Labor Board blocked workers’ vote to kick out union and issued complaint against employer for honoring petition by a majority of workers opposed to union presence
Florence, SC (September 29, 2015) – Brenda Lynch and Anna Marie Grant, both employees at Johnson Controls, Inc.’s battery plant in Florence, South Carolina, have filed a motion to intervene with the National Labor Relations Board (NLRB) in an ongoing case involving the union that formerly represented employees in their workplace. Lynch and Grant are receiving free legal aid from NRTW Foundation staff attorneys.
Earlier this month, the NLRB General Counsel issued a formal complaint against Johnson Controls, Inc., a nationwide company, related to its Florence plant. The complaint alleges that Johnson Controls committed an unfair labor practice when it withdrew recognition of the workplace union, United Auto Workers (UAW) and its Local 3066.
However, the company withdrew recognition of the UAW and Local 3066 after a majority of workers submitted a withdrawal petition declaring they no longer wanted the union’s “representation.” The NLRB General Counsel, however, deemed the withdrawal petition invalid and demanded that the UAW be brought back into the plant.
In response to these developments, Lynch, who with several others helped organize the withdrawal initiative, submitted to the NLRB a decertification petition for a secret ballot election to formally remove the union. Rather than hold a secret ballot vote to determine employees’ true desires, the NLRB, at the UAW’s urging, has blocked the secret ballot decertification election citing the pending complaint against the company.
Now, to protect their (and all other employees’) workplace right to refrain from union representation, Lynch and Grant have moved to intervene, seeking full participation in the case. The case has been set for trial on November 16, 2015. If granted intervenor status, Lynch and Grant will, through their attorneys, be able to represent their own interests, and those of the majority of employees who oppose the UAW, at trial. They will have the power to testify, call and examine witnesses, and present legal and factual arguments to protect their and other employees’ rights to disassociate from an unwanted union.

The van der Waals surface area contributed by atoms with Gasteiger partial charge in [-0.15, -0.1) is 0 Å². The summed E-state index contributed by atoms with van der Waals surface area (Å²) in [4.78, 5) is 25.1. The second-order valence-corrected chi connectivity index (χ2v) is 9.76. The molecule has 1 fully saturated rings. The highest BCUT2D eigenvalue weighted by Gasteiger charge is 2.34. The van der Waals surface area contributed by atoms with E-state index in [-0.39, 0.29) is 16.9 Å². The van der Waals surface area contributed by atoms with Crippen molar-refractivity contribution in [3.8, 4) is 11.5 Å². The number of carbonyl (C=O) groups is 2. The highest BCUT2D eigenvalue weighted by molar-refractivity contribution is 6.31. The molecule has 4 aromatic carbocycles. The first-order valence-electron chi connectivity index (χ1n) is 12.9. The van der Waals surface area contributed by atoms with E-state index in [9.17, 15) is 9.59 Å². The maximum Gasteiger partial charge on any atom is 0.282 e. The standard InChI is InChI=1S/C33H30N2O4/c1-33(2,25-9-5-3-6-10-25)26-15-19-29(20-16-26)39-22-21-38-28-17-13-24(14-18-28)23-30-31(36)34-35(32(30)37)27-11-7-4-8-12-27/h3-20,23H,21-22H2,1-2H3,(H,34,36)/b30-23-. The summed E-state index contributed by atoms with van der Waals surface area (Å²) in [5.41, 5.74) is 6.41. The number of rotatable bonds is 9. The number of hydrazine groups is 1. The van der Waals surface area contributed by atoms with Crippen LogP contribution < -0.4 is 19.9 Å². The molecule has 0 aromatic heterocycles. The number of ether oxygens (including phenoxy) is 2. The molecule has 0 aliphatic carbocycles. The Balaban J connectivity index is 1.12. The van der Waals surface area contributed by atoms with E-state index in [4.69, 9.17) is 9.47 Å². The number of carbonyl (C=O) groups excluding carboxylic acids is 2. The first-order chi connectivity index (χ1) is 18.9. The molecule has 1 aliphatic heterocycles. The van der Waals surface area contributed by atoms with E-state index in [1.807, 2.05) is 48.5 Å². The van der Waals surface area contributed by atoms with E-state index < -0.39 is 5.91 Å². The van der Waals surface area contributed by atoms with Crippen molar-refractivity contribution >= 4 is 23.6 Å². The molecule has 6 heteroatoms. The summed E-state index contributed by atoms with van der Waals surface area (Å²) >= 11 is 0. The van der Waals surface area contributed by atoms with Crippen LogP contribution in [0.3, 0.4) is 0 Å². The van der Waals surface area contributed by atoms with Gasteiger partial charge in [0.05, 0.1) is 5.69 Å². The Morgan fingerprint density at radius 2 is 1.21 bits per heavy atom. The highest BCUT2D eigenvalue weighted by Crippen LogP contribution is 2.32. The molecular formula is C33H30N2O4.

“Brenda Lynch and her colleagues in South Carolina simply sought to exercise their workplace rights, and now must conquer daunting legal hurdles put in place by a Big Labor-stacked NLRB,” said Mark Mix, President of the National Right to Work Foundation.
“Intervenor status is absolutely critical for Brenda and her fellow workers to properly and adequately defend and protect their workplace rights. These workers have said they want nothing to do with the union. It’s just common sense that they should be able to present their case because their rights are at issue,” continued Mix.
The National Right to Work Legal Defense Foundation is a nonprofit, charitable organization providing free legal aid to employees whose human or civil rights have been violated by compulsory unionism abuses. The Foundation, which can be contacted toll-free at 1-800-336-3600, assists thousands of employees in more than 250 cases nationwide per year.